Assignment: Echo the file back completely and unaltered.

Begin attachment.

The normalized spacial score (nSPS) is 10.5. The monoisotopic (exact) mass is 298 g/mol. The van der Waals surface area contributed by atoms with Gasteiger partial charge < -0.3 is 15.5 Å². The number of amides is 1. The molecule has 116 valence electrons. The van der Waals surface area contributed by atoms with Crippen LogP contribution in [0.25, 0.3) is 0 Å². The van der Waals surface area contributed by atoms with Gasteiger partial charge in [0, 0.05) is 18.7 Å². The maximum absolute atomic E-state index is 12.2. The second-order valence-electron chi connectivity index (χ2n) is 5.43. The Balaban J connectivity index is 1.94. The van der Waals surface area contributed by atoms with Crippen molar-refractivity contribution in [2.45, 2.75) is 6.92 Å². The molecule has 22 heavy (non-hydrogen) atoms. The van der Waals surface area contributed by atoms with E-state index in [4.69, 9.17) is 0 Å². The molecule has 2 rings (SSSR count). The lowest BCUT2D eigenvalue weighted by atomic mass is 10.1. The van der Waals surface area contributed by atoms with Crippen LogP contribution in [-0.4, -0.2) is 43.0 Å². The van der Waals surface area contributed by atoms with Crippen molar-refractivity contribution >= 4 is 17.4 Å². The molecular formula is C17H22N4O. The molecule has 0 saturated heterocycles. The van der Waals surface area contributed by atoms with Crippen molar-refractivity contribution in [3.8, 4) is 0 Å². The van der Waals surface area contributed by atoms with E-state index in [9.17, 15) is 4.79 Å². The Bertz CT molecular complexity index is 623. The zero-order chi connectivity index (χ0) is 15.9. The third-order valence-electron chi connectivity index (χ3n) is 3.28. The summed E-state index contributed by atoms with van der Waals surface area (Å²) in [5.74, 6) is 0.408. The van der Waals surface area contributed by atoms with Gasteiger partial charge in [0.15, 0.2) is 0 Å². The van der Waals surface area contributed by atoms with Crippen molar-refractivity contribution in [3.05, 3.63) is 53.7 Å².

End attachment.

The normalized spacial score (nSPS) is 10.5. The monoisotopic (exact) mass is 298 g/mol. The van der Waals surface area contributed by atoms with Gasteiger partial charge < -0.3 is 15.5 Å². The number of amides is 1. The molecule has 116 valence electrons. The van der Waals surface area contributed by atoms with Crippen LogP contribution in [0.25, 0.3) is 0 Å². The van der Waals surface area contributed by atoms with Gasteiger partial charge in [0, 0.05) is 18.7 Å². The maximum absolute atomic E-state index is 12.2. The second-order valence-electron chi connectivity index (χ2n) is 5.43. The Balaban J connectivity index is 1.94. The van der Waals surface area contributed by atoms with Crippen molar-refractivity contribution in [2.45, 2.75) is 6.92 Å². The molecule has 22 heavy (non-hydrogen) atoms. The van der Waals surface area contributed by atoms with E-state index in [4.69, 9.17) is 0 Å². The molecule has 2 rings (SSSR count). The lowest BCUT2D eigenvalue weighted by atomic mass is 10.1. The van der Waals surface area contributed by atoms with Crippen LogP contribution in [-0.4, -0.2) is 43.0 Å². The van der Waals surface area contributed by atoms with Crippen molar-refractivity contribution >= 4 is 17.4 Å². The molecular formula is C17H22N4O. The molecule has 0 saturated heterocycles. The van der Waals surface area contributed by atoms with Crippen molar-refractivity contribution in [3.8, 4) is 0 Å². The van der Waals surface area contributed by atoms with E-state index in [9.17, 15) is 4.79 Å². The Bertz CT molecular complexity index is 623. The zero-order chi connectivity index (χ0) is 15.9. The third-order valence-electron chi connectivity index (χ3n) is 3.28. The summed E-state index contributed by atoms with van der Waals surface area (Å²) in [5.74, 6) is 0.408. The van der Waals surface area contributed by atoms with Gasteiger partial charge in [0.15, 0.2) is 0 Å². The van der Waals surface area contributed by atoms with Crippen molar-refractivity contribution in [3.05, 3.63) is 53.7 Å².